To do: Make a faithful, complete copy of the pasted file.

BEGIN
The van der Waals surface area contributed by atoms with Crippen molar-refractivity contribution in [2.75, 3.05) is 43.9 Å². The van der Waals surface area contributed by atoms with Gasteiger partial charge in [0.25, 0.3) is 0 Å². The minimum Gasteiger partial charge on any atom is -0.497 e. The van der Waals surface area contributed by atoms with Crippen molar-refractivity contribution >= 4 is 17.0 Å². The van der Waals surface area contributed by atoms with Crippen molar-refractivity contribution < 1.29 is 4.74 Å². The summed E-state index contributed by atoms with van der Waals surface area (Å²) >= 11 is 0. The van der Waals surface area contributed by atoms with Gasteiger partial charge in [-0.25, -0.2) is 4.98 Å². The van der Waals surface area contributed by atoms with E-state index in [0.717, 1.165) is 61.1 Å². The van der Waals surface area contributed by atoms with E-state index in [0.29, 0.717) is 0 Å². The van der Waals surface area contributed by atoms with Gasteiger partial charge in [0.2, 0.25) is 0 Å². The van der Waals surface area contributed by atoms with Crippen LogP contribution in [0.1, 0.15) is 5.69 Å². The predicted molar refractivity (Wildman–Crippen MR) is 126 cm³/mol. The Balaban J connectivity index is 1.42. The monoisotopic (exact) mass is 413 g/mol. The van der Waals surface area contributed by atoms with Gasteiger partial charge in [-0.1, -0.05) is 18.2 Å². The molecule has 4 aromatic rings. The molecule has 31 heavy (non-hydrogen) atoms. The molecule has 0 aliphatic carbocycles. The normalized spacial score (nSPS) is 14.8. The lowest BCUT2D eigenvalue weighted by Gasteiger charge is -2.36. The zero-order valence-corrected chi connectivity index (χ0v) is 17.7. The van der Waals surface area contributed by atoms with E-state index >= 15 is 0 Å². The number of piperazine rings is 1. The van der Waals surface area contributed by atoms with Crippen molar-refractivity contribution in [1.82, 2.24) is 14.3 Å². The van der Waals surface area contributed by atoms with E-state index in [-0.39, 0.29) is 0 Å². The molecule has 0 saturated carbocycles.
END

The van der Waals surface area contributed by atoms with Crippen molar-refractivity contribution in [2.75, 3.05) is 43.9 Å². The van der Waals surface area contributed by atoms with Gasteiger partial charge in [0.25, 0.3) is 0 Å². The minimum Gasteiger partial charge on any atom is -0.497 e. The van der Waals surface area contributed by atoms with Crippen molar-refractivity contribution >= 4 is 17.0 Å². The van der Waals surface area contributed by atoms with Crippen molar-refractivity contribution < 1.29 is 4.74 Å². The summed E-state index contributed by atoms with van der Waals surface area (Å²) >= 11 is 0. The van der Waals surface area contributed by atoms with Gasteiger partial charge in [-0.25, -0.2) is 4.98 Å². The van der Waals surface area contributed by atoms with E-state index in [0.717, 1.165) is 61.1 Å². The van der Waals surface area contributed by atoms with E-state index in [0.29, 0.717) is 0 Å². The van der Waals surface area contributed by atoms with Gasteiger partial charge in [0.2, 0.25) is 0 Å². The van der Waals surface area contributed by atoms with Crippen LogP contribution in [0.1, 0.15) is 5.69 Å². The predicted molar refractivity (Wildman–Crippen MR) is 126 cm³/mol. The Balaban J connectivity index is 1.42. The monoisotopic (exact) mass is 413 g/mol. The van der Waals surface area contributed by atoms with Gasteiger partial charge in [-0.1, -0.05) is 18.2 Å². The molecule has 4 aromatic rings. The molecule has 31 heavy (non-hydrogen) atoms. The molecule has 0 aliphatic carbocycles. The normalized spacial score (nSPS) is 14.8. The lowest BCUT2D eigenvalue weighted by Gasteiger charge is -2.36. The zero-order valence-corrected chi connectivity index (χ0v) is 17.7. The van der Waals surface area contributed by atoms with E-state index >= 15 is 0 Å². The number of piperazine rings is 1. The van der Waals surface area contributed by atoms with Crippen molar-refractivity contribution in [1.82, 2.24) is 14.3 Å². The van der Waals surface area contributed by atoms with E-state index in [-0.39, 0.29) is 0 Å². The molecule has 0 saturated carbocycles.